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the crowd, crushing to death those who stood in their way; there, poor weak wretches, sitting composedly on the bank, gazing at the water; and further on, persons who had been thrown off the bridge into the water, trying to climb up again, or grasping, in their agony, floating fragments of ice. One of the bridges at length broke down. The crowd still pushing on from behind, scores were thrown into the water, and carried down by the stream. The rest rushed pell-mell to the other bridge.

5. Nothing now was to be heard but groans, curses, and screams, from victims trampled to death under the feet of their companions. So it continued during the whole night of the twenty-eighth, the Russian artillery never slacking their murderous fire. When morning dawned, many thousands still remained waiting to cross. Before this time, however, the Russians had approached so near, that, to save those who had crossed it became necessary to burn the bridge. This was accordingly done at about half-past eight o'clock; and all who had not passed were abandoned to the Russians. The fatal passage of the Beresina cost the army an immense number of its men; about twenty thousand armed men, and thirty thousand stragglers, alone escaping to the other side.

t6. The miseries of the fugitives, however, were not yet over The dreadful winter, the want of food, the goading attacks of the Cos'sacks, who hovered on the skirt of the army, continued to thin the ranks of the wretched caravan, and to strew its routeTM with corpses.00 On the fifth of December the army reached Smor'ghoni, on the banks of the Wilna. Here Napoleon left it in a private manner, taking with him a small body-guard, and travelling as fast as possible, by means of sledges, in the direction of Poland and France. At his departure, the retreating army was left in the command of Murat, who was to conduct it homeward. No sooner, however, was it known that Napoleon had left the army to its fate, than there arose universal disorganization and anarchy.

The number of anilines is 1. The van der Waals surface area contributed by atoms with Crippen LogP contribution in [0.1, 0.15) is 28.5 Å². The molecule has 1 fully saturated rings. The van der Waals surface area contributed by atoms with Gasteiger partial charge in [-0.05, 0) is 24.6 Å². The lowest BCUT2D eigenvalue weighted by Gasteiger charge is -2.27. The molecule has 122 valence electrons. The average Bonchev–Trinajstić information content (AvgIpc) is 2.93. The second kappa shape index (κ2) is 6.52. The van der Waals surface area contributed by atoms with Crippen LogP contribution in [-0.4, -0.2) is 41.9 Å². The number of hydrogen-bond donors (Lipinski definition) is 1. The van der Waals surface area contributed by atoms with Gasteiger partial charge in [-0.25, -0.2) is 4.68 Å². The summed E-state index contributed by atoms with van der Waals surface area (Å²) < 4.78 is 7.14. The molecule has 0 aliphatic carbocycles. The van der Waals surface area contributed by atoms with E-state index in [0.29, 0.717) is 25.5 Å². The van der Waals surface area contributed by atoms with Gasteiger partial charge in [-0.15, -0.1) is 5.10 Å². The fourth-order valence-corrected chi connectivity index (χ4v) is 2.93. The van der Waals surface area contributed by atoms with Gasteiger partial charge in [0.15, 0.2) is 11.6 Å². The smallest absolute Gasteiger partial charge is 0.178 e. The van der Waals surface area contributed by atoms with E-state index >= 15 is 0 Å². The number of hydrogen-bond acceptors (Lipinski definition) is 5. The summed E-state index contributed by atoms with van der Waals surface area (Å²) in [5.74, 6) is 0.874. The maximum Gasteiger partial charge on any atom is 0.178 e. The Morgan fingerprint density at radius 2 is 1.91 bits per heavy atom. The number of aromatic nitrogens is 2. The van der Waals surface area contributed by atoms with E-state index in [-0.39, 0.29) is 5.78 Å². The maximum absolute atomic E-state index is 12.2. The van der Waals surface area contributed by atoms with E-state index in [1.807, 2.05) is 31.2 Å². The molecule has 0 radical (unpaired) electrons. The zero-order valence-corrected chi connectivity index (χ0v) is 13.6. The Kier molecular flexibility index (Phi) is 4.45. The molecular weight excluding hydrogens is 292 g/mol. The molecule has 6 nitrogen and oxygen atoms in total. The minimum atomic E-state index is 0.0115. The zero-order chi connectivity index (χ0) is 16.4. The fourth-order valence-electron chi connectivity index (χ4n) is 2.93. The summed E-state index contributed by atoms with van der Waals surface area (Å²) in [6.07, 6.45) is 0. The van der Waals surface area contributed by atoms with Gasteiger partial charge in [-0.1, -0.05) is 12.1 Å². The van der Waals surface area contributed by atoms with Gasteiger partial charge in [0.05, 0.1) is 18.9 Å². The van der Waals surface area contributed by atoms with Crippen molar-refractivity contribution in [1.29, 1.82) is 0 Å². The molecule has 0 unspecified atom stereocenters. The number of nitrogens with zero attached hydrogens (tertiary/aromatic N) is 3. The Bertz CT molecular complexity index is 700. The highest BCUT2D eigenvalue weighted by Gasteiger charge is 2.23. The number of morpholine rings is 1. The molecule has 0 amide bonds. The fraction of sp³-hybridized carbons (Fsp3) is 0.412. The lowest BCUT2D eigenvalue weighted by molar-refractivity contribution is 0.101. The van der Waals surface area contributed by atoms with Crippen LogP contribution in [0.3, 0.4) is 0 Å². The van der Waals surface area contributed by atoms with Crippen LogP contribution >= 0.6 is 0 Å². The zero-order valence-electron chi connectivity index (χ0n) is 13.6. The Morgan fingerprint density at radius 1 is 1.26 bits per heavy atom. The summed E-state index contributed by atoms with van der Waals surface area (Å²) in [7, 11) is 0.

. Then came the mad retreat — the whirlwind snow3
Sweeping around them merciless as man, —
The stiifening hand, the pulseless heart and eye,
The frozen standard and the palsied arm;
The unfrequent watch-fires rising like red sparks
Amidst the illimitable snows ; the crowds
Of spectral myriads shuddering around them,
Frozen to statues ; scathed by the red names
Or speared by howling savages; until
Whiter, less merciless than they, threw o'er them
Her winding sheet of snows, deep burying
Armies whose presence vanished like a dream 1

7. '' On the sixth of December, the very day after Napoleon's departure," says Segur," " the sky exhibited a dreadful appearance. You might see icy particles floating in the air; the birds fell from it quite stiff and frozen. We flitted along in this empire of death like unhappy spirits. The dull and monotonous sound of our steps, the crackling of the snow, and the feeble groans of the dying, were the only interruptions to the vast and doleful silence. Such of our soldiers as had hitherto been the most persevering, here lost heart entirely. Whenever they stopped for a moment, from exhaustion, the winter, laying his heavy and icy hand upon them, was ready to seize upon his prey. Comrades would pass by their dying comrades without moving a step out of the way, for fear of prolonging their journey, or even turning their heads; for their beards and their hair were stiffened with ice, and every movement was a pain."